The story keeps you moving around the game?s vast persistent map, and serves up an enticing variety of very open-ended quests. You?ll be asked to scout out a bandit encampment, describing the terrain to a general and advising him on how many troops to commit; as with the plague cure scenario, it?s possible to observe wrongly and screw up your side?s chances in the ensuing brawl. You?ll do a little detective work, hustling peasants for dirt on their neighbours using any combination of threats, theatrics and common-sense reasoning. You?ll serve as page to some toffee-nosed princeling, chasing down boars in the forest (if he really gets on your nerves, you might find a way to head home without him). All these scenarios float atop the placid tides of village life, with NPCs following daily routines and forming opinions of the player that have a range of effects. Act the brigand, and guards may insist on checking your inventory as you stroll about. Keep your nose clean, and you?ll be able to push for lower prices when haggling.

Henry?s stats, meanwhile, are increased by performing the associated action, and there are perks to unlock in each of the game?s skill trees, from combos and special moves to traits that let you carry more stuff, obtain valuable pelts from animal carcasses and minimise the wasting effects of time in jail. Or the effects of booze and hangovers.

Deliverance?s narrative is good at taking you places and changing its tune to fit the circumstances, but the tale itself dissatisfies. Largely that?s because it?s more about machinations than people, offering up a parade of soap opera sketches ? ornery lords, roguish priests, preening bureaucrats ? who further the plot but rarely tickle your curiosity. Henry himself is about as exciting as a bowl of porridge, though I enjoyed watching other characters respond to his rapid ascent of the hierarchy: there?s a hint of Geralt of Rivia, even, to how the character is at once courted and resented, a useful pariah in a world of rigid caste relations. But the script never crackles like that of The Witcher 3, and though they usually have ulterior motives, the merchants, peers and yokels you?ll meet harbour few genuine surprises.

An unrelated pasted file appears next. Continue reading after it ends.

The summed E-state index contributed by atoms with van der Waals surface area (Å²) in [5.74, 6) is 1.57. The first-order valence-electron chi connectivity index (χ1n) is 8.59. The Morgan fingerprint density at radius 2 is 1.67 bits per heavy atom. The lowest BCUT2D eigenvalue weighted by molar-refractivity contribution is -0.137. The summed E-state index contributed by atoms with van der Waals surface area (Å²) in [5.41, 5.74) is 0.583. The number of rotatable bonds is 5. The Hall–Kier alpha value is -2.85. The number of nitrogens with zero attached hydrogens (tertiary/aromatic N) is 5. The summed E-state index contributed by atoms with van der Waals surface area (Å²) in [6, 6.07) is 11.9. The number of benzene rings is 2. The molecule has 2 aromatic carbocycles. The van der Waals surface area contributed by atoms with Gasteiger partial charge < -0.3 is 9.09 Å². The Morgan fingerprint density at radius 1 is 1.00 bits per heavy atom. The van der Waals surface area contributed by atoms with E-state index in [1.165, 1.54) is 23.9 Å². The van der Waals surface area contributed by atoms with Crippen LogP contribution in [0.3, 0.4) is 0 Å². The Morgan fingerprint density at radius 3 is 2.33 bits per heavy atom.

It?s not a story that has much time for women. Since you play the pre-designated character, Henry, it?s down to the supporting cast to provide different perspectives. Unfortunately, female characters typically fall into the categories of maidenly love interest, prostitute or surrogate mother, in keeping with the portrait of a ?purely patriarchal? society described by Kingdom Come?s historical database. I don?t know enough about 14th century Bohemia to address this, but I?m not sure the defence of historical accuracy extends to blokier character buffs like ?Alpha Male?, which confers a +2 charisma boost when you visit the brothel.

Tedious macho elements aside, there are other questions about the depiction of the people of early 14th century Bohemia. During development director Daniel Vavra claimed that there were ?no black people? present in the area of Bohemia covered at the time of Kingdom Come?s events and though the game doesn?t present the region as a bastion of monoethnicity, the issue of race deserves further examination. I?d especially like to read a critique of its portrayal of the Cumans, a Turkic nomadic people represented by other characters as vicious killers, who often feature among the ranks of your enemies.